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Stranger than Fiction: The Secret Lives of Freshwater Mussels

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Detailed Description

Within the rivers, streams, and lakes of North America live over 200 species of freshwater mussels that share an amazing life history. To metamorphose from larvae to adult, the mussels must pass through a parasitic phase on the gills of freshwater fish. To trick the fish into accepting their larvae, female mussels have developed a complex array of lures and baits to attract and fool their unsuspecting hosts. This talk will explore the fascinating reproductive biology and ecological role of one of nature’s most sophisticated fishermen.


Public Domain.


Stranger than Fiction: The Secret Lives of Freshwater Mussels


Anne Kinsinger: Good evening. I'm Anne Kinsinger, Associate Director for Ecosystem Science in U.S. Geological Survey, and I want to thank you for coming tonight and welcome to our evening lecture series, which showcases the work of USGS scientists both locally and around the world. The Science in Action Lecture Series is intended to give you a better understanding of the science-based issues that affect your daily lives.

Our speaker tonight is Heather Galbraith, Fisheries Research Biologist at the USGS Leetown Science Center in West Virginia. In her present role, Heather studies Aquatic Ecology and Conservation Biology with an emphasis on the reproduction biology of freshwater mussels. Heather's current research projects include studying the conservation genetics of eastern elliptio mussel, ecological flow requirements of the federally endangered dwarf wedgemussel, and American eel restoration in the Susquehanna River Basin.

Heather received her Master's and her Ph.D. in Zoology from the University of Oklahoma. She continued as a postdoctoral researcher at the Trent University and Ontario Ministry of Natural Resources, where her research focus was on conservation genetics of endangered freshwater mussels.


Ladies and gentlemen, Heather Galbraith, "Stranger than Fiction: The Secret Lives of Freshwater Mussels".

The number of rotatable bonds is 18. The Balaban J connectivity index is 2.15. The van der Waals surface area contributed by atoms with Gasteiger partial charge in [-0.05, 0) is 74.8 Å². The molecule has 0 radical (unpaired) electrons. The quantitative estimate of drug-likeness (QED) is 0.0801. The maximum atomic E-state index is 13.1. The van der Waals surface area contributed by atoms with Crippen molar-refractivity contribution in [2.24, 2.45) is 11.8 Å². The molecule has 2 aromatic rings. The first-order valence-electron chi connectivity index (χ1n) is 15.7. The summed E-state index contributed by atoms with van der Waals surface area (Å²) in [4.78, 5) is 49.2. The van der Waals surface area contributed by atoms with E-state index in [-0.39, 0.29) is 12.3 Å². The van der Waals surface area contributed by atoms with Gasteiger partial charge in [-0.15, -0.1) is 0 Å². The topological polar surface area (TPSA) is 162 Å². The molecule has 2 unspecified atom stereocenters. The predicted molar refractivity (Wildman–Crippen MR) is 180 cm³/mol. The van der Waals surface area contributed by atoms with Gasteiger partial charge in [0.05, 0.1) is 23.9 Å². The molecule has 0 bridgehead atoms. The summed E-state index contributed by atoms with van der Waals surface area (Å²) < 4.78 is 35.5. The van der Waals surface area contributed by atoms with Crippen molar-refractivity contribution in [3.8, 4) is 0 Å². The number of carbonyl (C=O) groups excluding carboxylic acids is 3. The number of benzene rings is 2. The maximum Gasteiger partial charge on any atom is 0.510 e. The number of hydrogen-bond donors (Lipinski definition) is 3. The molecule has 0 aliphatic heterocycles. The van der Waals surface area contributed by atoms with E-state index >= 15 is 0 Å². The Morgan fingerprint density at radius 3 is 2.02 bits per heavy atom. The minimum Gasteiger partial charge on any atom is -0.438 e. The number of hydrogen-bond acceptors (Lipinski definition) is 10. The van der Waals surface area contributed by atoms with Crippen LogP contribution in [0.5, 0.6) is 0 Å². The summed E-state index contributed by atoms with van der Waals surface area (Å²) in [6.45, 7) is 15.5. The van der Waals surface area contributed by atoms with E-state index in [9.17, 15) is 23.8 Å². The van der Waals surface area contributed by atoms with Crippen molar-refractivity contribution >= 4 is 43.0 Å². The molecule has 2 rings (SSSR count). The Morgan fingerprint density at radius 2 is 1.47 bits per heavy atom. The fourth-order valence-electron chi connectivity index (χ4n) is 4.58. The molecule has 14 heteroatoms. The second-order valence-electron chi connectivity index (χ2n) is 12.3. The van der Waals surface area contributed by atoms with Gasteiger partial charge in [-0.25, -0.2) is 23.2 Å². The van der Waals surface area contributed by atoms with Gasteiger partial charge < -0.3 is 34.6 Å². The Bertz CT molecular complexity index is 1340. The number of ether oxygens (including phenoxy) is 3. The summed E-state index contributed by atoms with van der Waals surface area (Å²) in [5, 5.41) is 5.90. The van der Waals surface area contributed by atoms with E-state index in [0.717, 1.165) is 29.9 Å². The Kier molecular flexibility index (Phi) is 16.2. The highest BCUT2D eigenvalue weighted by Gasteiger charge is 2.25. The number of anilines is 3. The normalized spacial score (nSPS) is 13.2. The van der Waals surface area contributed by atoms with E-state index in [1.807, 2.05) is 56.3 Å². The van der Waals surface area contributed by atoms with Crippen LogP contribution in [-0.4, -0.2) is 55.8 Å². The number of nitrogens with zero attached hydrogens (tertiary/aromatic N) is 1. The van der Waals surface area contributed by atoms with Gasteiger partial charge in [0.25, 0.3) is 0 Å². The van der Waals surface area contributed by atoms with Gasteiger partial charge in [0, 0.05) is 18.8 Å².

Heather Galbraith: Thank you so much. Can everybody hear me? No, you can't hear me. Now just a second, we're trying to get this up closer. Better or worse? Better? OK, so everybody can hear me now? Perfect. OK.

Thank you for that nice introduction and thank you to all of you for coming out in less-than-ideal weather conditions.


I'm going to be talking to you tonight about some work that I've been doing since I started work with the USGS about a year ago. I want to start out by actually acknowledging my co-author on the talk, Bill Lellis. Much of the work that I'm going to talk to you about tonight Bill's been working on for probably 20 years. So Bill's been doing this research for a really long time. He couldn't be here tonight, so he sent me in his place. 

Like I said, I just recently started working for the USGS about a year ago, and Bill is moving on to bigger and better things and I've been fortunate enough to inherit a lot of Bill's research projects. I'm really excited to be continuing his work and starting to develop my own work.

With that, I'm going to go and get started. Just to give you a brief introduction about who we are and where we're located, we are under the Mission Area of ecosystems and our lab is actually in Wellsboro, Pennsylvania, which is way up here in Northcentral Pennsylvania.


We are part of the Leetown Science Center, but our lab is actually located up here in Northcentral Pennsylvania. We're a really small lab; there are only about 15 of us in the building. We're located right here at the foot of the Appalachian Mountains, so it's absolutely beautiful there.

For those of you who are unfamiliar with the research goals of the USGS under the Ecosystem Mission Area, one of our goals is to conduct research to support the DOI lands, which accounts for about a fifth of the United States. We are also interested in studying priority ecosystems, and one of the major ones of interest to us is the Chesapeake Bay and the Chesapeake Bay Watershed. We're also interested in Trust species, which includes endangered, migratory, interjurisdictional and invasive species as well as species of importance to Native Americans.


At NARL, which is our lab, Northern Appalachian Research Laboratory, we do have a whole suite of different research projects ranging from environmental nutrition, so we do projects on the role of vitamins in animal health, the effects of climate and land use changes on freshwater ecosystems, the effects of energy development on stream ecosystems, and mainly what I'm going to be talking to you about tonight is our work with endangered species, and in particular we've been recently interested in endangered freshwater mussel species.